This is the story of her joyful, dramatic, and sometimes sorrowful journey toward self-reliance. Along the way, she learned that an abundance of enthusiasm and a willingness to experiment could make up for a lack of knowledge, and that reaching out to others for mentoring and guidance could help her reconnect with her community.

From the satisfying work of starting a new garden and installing honeybees, to the bliss of gathering fresh eggs to be baked into a quiche served with warm-from-the-oven bread and hand-churned butter, Made from Scratch shares the deep satisfaction that comes with providing for oneself. In an encouraging and entertaining voice, Woginrich weaves into her narrative easy-to-follow instructions for making your own clothes, teaching yourself to play a musical instrument, and much more.

In any setting — urban, suburban, or rural — with any level of experience, it's possible to take small steps toward self-reliance. Windowbox vegetable gardens, a batch of homemade strawberry jam, a handknit sweater, or a small flock of backyard chickens all satisfy the craving to homestead. It's not about having a rustic cabin on five acres, complete with a pickup truck and a barn full of livestock. For Woginrich, it's about being more receptive to learning the simple skills most of us have forgotten, and finding joy in the process.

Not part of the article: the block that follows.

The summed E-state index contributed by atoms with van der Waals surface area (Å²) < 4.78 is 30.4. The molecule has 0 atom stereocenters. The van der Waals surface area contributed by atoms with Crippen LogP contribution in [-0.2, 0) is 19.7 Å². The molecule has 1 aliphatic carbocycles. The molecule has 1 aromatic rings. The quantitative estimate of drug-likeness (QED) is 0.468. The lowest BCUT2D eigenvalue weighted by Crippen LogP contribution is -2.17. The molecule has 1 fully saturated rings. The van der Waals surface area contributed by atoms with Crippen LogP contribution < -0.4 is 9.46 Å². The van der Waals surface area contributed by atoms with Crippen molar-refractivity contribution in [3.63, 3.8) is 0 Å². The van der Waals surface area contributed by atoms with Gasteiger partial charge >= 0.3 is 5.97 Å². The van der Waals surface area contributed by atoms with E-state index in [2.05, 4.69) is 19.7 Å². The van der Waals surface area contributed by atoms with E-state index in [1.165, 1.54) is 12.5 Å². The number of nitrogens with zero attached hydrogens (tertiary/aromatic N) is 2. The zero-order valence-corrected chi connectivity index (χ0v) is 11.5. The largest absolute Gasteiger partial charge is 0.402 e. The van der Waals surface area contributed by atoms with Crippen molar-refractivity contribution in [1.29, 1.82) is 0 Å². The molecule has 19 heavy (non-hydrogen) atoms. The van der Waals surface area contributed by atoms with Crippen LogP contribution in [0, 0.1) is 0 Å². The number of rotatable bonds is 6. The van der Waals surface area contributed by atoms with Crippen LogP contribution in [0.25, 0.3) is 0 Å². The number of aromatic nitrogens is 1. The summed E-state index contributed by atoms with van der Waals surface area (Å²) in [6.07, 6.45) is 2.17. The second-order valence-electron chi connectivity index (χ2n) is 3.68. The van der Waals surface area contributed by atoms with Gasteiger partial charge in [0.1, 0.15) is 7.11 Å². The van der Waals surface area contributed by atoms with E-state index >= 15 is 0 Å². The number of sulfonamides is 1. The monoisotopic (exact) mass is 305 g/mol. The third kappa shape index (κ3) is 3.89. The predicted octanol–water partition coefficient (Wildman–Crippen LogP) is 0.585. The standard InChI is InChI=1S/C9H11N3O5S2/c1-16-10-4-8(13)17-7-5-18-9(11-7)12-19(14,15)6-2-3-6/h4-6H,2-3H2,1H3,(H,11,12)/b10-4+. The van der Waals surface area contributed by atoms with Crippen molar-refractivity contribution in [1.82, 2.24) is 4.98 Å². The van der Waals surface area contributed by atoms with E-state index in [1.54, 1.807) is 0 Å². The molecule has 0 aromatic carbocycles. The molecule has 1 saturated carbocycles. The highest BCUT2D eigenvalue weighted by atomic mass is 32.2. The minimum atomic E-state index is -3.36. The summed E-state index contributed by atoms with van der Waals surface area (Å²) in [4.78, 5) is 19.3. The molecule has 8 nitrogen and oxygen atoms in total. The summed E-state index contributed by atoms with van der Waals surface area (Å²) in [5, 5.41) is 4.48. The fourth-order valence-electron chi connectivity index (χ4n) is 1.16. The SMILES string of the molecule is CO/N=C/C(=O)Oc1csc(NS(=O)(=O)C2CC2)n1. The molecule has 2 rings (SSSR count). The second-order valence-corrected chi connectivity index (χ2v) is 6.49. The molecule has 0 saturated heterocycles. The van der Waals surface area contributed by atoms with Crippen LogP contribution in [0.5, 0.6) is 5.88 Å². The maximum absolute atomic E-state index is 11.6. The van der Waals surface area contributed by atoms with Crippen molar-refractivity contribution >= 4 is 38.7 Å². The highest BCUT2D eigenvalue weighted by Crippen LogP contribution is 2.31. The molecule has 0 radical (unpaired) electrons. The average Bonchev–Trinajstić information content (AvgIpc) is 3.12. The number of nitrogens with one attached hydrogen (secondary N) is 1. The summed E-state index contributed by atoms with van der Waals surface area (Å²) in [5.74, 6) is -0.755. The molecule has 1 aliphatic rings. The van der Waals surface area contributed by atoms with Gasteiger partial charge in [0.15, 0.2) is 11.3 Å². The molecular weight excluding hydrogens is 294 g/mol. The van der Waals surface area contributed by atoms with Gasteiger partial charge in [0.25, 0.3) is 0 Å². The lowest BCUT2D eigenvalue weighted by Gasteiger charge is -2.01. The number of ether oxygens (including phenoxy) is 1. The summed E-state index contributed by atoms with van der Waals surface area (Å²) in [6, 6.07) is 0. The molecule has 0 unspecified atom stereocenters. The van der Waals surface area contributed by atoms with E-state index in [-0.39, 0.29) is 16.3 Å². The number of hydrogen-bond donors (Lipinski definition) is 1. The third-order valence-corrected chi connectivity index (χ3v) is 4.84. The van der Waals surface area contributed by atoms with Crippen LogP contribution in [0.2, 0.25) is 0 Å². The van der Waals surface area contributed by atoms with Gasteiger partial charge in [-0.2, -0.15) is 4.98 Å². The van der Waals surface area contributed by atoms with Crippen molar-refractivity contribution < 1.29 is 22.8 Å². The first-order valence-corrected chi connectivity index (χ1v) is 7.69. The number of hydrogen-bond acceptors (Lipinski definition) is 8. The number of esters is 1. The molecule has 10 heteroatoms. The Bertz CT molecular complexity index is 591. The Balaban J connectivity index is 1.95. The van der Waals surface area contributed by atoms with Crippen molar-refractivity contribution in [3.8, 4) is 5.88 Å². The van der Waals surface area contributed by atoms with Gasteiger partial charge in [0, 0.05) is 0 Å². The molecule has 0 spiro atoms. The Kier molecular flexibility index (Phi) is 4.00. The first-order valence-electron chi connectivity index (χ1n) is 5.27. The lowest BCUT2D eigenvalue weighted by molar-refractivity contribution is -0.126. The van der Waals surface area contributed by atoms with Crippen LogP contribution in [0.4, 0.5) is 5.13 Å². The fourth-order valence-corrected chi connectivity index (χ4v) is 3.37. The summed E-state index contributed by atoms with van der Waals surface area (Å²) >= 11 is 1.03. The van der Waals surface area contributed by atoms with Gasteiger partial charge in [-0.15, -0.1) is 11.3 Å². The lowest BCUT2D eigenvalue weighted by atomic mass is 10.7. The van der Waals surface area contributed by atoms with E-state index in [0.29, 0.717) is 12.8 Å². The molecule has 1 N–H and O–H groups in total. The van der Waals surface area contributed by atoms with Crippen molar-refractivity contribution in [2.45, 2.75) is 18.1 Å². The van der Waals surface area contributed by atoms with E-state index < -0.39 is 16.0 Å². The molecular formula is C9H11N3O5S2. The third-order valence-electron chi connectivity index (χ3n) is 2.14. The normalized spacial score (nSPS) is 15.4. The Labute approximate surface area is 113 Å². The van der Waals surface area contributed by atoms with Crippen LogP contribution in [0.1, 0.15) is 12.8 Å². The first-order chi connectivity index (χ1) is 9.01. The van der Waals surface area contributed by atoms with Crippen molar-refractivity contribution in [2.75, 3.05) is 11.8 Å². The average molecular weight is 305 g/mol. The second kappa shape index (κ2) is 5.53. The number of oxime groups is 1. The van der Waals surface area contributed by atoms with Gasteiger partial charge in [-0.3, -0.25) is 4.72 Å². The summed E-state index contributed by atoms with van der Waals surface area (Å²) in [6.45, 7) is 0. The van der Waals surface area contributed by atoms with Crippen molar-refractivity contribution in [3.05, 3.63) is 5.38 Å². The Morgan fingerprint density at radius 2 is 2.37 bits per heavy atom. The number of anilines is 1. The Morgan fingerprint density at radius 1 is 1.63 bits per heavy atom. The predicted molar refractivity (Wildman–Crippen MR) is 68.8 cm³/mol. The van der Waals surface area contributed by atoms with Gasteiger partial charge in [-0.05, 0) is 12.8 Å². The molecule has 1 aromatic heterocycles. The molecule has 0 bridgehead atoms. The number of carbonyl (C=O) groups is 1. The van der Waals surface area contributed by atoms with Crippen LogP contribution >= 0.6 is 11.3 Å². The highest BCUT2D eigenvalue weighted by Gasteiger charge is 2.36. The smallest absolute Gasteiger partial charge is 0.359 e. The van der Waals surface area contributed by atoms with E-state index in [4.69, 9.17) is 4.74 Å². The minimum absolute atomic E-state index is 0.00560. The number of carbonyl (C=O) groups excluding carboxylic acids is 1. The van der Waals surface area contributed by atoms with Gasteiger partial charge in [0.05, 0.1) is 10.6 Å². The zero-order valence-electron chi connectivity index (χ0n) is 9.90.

Praise for Made from Scratch
"The book...is simultaneously a lighthearted fish-out-of-water, city-girl-turns-homesteader memoir, and a more serious primer on making a lifestyle change. Perfect for environmentally conscious, do-it-yourself readers." —Booklist 

"This fine, simple book is the real deal — and it will come as a great relief to people feeling some silent dread in a time of rising gas prices, food shortages, and the like. Much can be done -- in your home!" —Bill McKibbon, author of Deep Economy  

"A delightful introduction to the simple (and not so simple) life." —William Alexander, author of The $64 Tomato

(retrieved from Amazon Mon, 30 Sep 2013 14:00:50 -0400)

Starting off as a young, single woman with a desk job and a city apartment, Woginrich set out to build a more self-sufficient lifestyle by learning homesteading skills. This is the story of her joyful, dramatic, and sometimes sorrowful journey toward self-reliance.… (more)